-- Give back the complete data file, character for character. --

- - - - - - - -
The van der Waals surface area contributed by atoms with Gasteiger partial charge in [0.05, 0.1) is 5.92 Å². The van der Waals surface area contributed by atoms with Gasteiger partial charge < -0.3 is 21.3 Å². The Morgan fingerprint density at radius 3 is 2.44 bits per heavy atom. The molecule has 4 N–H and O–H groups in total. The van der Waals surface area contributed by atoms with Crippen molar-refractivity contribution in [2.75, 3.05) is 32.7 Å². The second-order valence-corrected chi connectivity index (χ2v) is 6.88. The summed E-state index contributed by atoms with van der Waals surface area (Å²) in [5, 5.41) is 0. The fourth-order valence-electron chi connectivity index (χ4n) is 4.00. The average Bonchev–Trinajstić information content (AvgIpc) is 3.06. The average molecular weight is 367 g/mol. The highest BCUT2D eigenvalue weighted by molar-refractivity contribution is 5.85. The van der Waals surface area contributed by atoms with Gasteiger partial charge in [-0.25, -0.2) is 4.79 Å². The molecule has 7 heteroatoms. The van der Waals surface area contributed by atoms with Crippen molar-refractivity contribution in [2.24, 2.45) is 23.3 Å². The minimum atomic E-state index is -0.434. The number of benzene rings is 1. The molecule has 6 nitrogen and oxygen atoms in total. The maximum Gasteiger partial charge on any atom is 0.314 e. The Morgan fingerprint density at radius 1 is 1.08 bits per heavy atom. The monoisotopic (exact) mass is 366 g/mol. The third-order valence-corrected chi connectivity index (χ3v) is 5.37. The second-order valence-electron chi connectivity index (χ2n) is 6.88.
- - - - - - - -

The van der Waals surface area contributed by atoms with Gasteiger partial charge in [0.05, 0.1) is 5.92 Å². The van der Waals surface area contributed by atoms with Gasteiger partial charge < -0.3 is 21.3 Å². The Morgan fingerprint density at radius 3 is 2.44 bits per heavy atom. The molecule has 4 N–H and O–H groups in total. The van der Waals surface area contributed by atoms with Crippen molar-refractivity contribution in [2.75, 3.05) is 32.7 Å². The second-order valence-corrected chi connectivity index (χ2v) is 6.88. The summed E-state index contributed by atoms with van der Waals surface area (Å²) in [5, 5.41) is 0. The fourth-order valence-electron chi connectivity index (χ4n) is 4.00. The average Bonchev–Trinajstić information content (AvgIpc) is 3.06. The average molecular weight is 367 g/mol. The highest BCUT2D eigenvalue weighted by molar-refractivity contribution is 5.85. The van der Waals surface area contributed by atoms with Gasteiger partial charge in [-0.25, -0.2) is 4.79 Å². The molecule has 7 heteroatoms. The van der Waals surface area contributed by atoms with Crippen molar-refractivity contribution in [2.24, 2.45) is 23.3 Å². The minimum atomic E-state index is -0.434. The number of benzene rings is 1. The molecule has 6 nitrogen and oxygen atoms in total. The maximum Gasteiger partial charge on any atom is 0.314 e. The Morgan fingerprint density at radius 1 is 1.08 bits per heavy atom. The monoisotopic (exact) mass is 366 g/mol. The third-order valence-corrected chi connectivity index (χ3v) is 5.37. The second-order valence-electron chi connectivity index (χ2n) is 6.88.